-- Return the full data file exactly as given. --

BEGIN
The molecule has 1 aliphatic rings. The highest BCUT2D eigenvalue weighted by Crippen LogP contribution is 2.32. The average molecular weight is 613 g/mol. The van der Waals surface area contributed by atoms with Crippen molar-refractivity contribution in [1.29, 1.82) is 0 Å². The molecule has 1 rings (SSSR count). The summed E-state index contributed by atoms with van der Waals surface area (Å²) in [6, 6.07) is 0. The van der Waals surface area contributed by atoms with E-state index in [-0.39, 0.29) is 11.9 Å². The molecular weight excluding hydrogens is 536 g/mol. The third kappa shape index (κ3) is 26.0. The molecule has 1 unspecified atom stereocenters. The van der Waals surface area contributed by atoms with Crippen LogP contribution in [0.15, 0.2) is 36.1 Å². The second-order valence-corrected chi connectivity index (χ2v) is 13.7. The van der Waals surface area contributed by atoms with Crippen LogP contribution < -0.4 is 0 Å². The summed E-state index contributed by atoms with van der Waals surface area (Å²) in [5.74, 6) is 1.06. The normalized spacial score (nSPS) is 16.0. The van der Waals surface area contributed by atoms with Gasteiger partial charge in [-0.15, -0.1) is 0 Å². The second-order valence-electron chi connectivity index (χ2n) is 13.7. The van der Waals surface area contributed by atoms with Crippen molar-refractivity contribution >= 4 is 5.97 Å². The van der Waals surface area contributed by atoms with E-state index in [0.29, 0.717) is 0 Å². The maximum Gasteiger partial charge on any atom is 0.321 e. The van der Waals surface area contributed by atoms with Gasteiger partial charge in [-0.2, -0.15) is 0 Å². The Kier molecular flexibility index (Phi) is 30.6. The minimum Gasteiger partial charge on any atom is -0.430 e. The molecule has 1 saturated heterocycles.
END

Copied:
The molecule has 1 aliphatic rings. The highest BCUT2D eigenvalue weighted by Crippen LogP contribution is 2.32. The average molecular weight is 613 g/mol. The van der Waals surface area contributed by atoms with Crippen molar-refractivity contribution in [1.29, 1.82) is 0 Å². The molecule has 1 rings (SSSR count). The summed E-state index contributed by atoms with van der Waals surface area (Å²) in [6, 6.07) is 0. The van der Waals surface area contributed by atoms with E-state index in [-0.39, 0.29) is 11.9 Å². The molecular weight excluding hydrogens is 536 g/mol. The third kappa shape index (κ3) is 26.0. The molecule has 1 unspecified atom stereocenters. The van der Waals surface area contributed by atoms with Crippen LogP contribution in [0.15, 0.2) is 36.1 Å². The second-order valence-corrected chi connectivity index (χ2v) is 13.7. The van der Waals surface area contributed by atoms with Crippen LogP contribution < -0.4 is 0 Å². The summed E-state index contributed by atoms with van der Waals surface area (Å²) in [5.74, 6) is 1.06. The normalized spacial score (nSPS) is 16.0. The van der Waals surface area contributed by atoms with Gasteiger partial charge in [-0.15, -0.1) is 0 Å². The second-order valence-electron chi connectivity index (χ2n) is 13.7. The van der Waals surface area contributed by atoms with Crippen molar-refractivity contribution >= 4 is 5.97 Å². The van der Waals surface area contributed by atoms with E-state index in [0.29, 0.717) is 0 Å². The maximum Gasteiger partial charge on any atom is 0.321 e. The van der Waals surface area contributed by atoms with Gasteiger partial charge in [-0.2, -0.15) is 0 Å². The Kier molecular flexibility index (Phi) is 30.6. The minimum Gasteiger partial charge on any atom is -0.430 e. The molecule has 1 saturated heterocycles.